When it comes to service to others, Robert Roberts is delivering the goods.
A 40-year U.S. Postal Service employee, and the Springfield postmaster from 1996 to 2001, Roberts had worked the past 13 years as Second Baptist Church’s minister to Springfield. The former coordinator of community services in March dramatically expanded his scope of influence as he took on the role of interim minister of missions, helping to coordinate 31 church plants, missionaries and Second Baptist partners around the globe.
Roberts serves on several boards focused on making tangible differences in the lives of his neighbors, including The Good Community Committee, the Every Child Promise Committee, the Mayor’s Commission for Children, the executive committee for the United Way of the Ozarks and on the boards of the Pregnancy Care Center and the Salvation Army.
“As a minister, I am involved with church activities that affect and influence our community by working with 17 different community partnerships in and around Springfield,” Roberts says. “I think it is important that when you serve on a board or participate in the community that you always add value to the individuals and the company or organization.”
One of the ways Roberts tries to add value is by looking for opportunities to nurture the talents of others.
“If you just look around your workplace, there are many people who have talent. They just might need encouragement or a mentor,” Roberts says. “To date, I have been able to assist 87 individuals to succeed in their business careers. Also, I have had the pleasure of helping many put together resumes or open the door for an interview so they might succeed on their own.”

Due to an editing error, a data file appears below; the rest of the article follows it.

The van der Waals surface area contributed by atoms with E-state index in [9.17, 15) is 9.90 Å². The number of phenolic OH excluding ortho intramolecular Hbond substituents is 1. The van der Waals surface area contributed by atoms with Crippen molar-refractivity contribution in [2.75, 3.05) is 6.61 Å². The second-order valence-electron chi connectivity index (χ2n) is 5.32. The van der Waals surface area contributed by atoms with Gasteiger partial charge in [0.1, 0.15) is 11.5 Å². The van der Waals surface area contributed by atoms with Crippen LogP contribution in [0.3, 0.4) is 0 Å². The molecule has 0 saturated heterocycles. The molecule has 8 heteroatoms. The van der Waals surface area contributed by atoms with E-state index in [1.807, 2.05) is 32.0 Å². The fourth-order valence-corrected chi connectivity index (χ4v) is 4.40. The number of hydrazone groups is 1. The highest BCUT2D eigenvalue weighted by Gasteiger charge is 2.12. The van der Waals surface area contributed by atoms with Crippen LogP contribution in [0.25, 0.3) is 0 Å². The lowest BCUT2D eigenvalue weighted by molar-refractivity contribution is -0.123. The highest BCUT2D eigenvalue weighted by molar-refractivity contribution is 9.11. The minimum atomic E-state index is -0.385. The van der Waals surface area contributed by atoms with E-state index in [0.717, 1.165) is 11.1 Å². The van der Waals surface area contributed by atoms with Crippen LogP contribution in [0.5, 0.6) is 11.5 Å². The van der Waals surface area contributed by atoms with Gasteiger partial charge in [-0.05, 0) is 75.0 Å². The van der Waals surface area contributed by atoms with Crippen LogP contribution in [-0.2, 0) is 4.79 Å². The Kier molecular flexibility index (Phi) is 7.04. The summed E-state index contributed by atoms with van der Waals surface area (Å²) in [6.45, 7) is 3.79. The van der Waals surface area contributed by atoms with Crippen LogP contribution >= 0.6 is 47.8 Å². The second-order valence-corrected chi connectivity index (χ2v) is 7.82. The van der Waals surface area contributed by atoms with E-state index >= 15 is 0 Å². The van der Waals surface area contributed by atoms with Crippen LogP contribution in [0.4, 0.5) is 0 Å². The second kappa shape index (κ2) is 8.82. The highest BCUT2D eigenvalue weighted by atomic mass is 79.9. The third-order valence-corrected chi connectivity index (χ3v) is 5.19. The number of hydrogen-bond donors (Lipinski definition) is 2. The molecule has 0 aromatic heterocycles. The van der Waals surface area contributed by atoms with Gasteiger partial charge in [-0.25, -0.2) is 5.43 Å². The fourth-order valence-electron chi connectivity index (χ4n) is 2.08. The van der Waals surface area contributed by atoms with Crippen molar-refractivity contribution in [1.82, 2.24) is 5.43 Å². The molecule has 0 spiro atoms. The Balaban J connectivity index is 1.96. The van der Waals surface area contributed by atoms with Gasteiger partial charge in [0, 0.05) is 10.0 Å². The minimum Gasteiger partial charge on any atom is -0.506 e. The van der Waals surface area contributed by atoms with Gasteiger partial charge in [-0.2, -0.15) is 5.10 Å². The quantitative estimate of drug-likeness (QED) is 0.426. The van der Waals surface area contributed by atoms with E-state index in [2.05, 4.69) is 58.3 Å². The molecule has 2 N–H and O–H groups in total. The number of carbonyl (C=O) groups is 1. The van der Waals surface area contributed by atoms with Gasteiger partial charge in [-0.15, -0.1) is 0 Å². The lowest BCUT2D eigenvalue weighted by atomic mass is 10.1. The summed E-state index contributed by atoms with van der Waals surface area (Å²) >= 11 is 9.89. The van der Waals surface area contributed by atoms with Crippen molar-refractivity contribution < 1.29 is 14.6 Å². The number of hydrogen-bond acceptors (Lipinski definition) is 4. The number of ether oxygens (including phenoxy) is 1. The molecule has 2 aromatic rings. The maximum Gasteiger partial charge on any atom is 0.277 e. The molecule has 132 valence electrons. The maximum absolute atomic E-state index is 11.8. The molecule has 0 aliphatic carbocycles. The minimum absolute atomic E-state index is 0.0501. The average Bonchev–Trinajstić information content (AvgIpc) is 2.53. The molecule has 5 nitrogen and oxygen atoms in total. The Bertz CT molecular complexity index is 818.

Roberts takes pride in each type of service he commits to.
“During my tenure with the U.S. Postal Service, we were able to influence businesses throughout the United States as they started overseas shipments of products. The simple task of making a job easier, smarter and saving of time and money for U.S. companies was both personally rewarding and made them more successful at the same time,” Roberts says. “There is simple joy in seeing others succeed as they grow and develop and then contribute to the success of others and themselves.”
Real leadership, according to Roberts, is all about finding ways to bring out the best in others.
“I have always thought leaders need to cast vision, provide opportunity for success, develop others and then move out of the way,” he says, adding when people in power save the toughest assignments for themselves, they demonstrate the biblical model for leadership he tries to emulate. “Accordingly, I have always been involved in the community to show others how important it is to serve and demonstrate first, then mentor, followed by allowing others to succeed and become better than yourself.”
Leadership, he says, often starts small and then its influence grows.
“Identify two or three close friends or associates and together influence the actions of another eight or 10 so you might change an organization, company or community,” Roberts says. [[In-content Ad]]